- Correctness of program transformations in extended lambda-calculi with a contextual semantics is usually based on reasoning about the operational semantics which is a rewrite semantics. A successful approach is the combination of a context lemma with the computation of overlaps between program transformations and the reduction rules, which results in so-called complete sets of diagrams. The method is similar to the computation of critical pairs for the completion of term rewriting systems. We explore cases where the computation of these overlaps can be done in a first order way by variants of critical pair computation that use unification algorithms. As a case study of an application we describe a finitary and decidable unification algorithm for the combination of the equational theory of left-commutativity modelling multi-sets, context variables and many-sorted unification. Sets of equations are restricted to be almost linear, i.e. every variable and context variable occurs at most once, where we allow one exception: variables of a sort without ground terms may occur several times. Every context variable must have an argument-sort in the free part of the signature. We also extend the unification algorithm by the treatment of binding-chains in let- and letrec-environments and by context-classes. This results in a unification algorithm that can be applied to all overlaps of normal-order reductions and transformations in an extended lambda calculus with letrec that we use as a case study.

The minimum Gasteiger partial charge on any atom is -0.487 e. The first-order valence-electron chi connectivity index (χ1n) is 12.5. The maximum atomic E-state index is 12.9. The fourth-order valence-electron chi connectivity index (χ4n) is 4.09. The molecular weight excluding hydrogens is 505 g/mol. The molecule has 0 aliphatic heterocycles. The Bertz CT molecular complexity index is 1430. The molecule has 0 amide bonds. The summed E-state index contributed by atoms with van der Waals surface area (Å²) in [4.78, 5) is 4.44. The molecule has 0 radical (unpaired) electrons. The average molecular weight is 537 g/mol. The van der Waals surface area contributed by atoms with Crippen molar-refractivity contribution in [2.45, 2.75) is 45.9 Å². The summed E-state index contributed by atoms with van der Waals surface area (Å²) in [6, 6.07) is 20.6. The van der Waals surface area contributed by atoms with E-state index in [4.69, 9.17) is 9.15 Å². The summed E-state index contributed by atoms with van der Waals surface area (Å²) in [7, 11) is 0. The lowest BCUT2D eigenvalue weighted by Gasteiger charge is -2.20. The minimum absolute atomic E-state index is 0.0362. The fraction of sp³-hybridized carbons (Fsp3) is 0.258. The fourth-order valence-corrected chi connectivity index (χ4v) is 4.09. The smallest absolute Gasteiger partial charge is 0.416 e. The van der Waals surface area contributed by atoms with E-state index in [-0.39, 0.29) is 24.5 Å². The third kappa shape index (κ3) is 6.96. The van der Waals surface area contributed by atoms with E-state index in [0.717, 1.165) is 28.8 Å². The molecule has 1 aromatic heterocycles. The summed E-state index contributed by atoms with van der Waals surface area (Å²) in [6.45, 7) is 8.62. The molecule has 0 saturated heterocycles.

- 49